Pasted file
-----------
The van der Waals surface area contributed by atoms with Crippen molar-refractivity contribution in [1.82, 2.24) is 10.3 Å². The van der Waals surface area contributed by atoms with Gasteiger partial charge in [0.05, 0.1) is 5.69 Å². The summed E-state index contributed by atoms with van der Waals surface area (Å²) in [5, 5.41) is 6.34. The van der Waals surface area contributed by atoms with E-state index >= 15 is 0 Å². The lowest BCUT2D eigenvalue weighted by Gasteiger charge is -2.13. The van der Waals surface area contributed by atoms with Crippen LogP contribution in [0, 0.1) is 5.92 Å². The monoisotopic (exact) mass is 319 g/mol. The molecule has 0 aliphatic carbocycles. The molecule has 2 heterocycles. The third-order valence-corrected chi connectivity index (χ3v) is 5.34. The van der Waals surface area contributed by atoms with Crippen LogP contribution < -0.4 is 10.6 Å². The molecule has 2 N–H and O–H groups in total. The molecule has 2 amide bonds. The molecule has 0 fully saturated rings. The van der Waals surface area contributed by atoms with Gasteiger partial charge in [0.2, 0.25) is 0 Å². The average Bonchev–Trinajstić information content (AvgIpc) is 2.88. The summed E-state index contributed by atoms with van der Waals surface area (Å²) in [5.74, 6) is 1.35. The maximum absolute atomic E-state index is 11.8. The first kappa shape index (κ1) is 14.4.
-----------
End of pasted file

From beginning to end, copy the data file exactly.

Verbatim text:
The van der Waals surface area contributed by atoms with Crippen molar-refractivity contribution in [1.82, 2.24) is 10.3 Å². The van der Waals surface area contributed by atoms with Gasteiger partial charge in [0.05, 0.1) is 5.69 Å². The summed E-state index contributed by atoms with van der Waals surface area (Å²) in [5, 5.41) is 6.34. The van der Waals surface area contributed by atoms with E-state index >= 15 is 0 Å². The lowest BCUT2D eigenvalue weighted by Gasteiger charge is -2.13. The van der Waals surface area contributed by atoms with Crippen LogP contribution in [0, 0.1) is 5.92 Å². The monoisotopic (exact) mass is 319 g/mol. The molecule has 0 aliphatic carbocycles. The molecule has 2 heterocycles. The third-order valence-corrected chi connectivity index (χ3v) is 5.34. The van der Waals surface area contributed by atoms with Crippen LogP contribution < -0.4 is 10.6 Å². The molecule has 2 N–H and O–H groups in total. The molecule has 2 amide bonds. The molecule has 0 fully saturated rings. The van der Waals surface area contributed by atoms with Gasteiger partial charge in [0.2, 0.25) is 0 Å². The average Bonchev–Trinajstić information content (AvgIpc) is 2.88. The summed E-state index contributed by atoms with van der Waals surface area (Å²) in [5.74, 6) is 1.35. The maximum absolute atomic E-state index is 11.8. The first kappa shape index (κ1) is 14.4.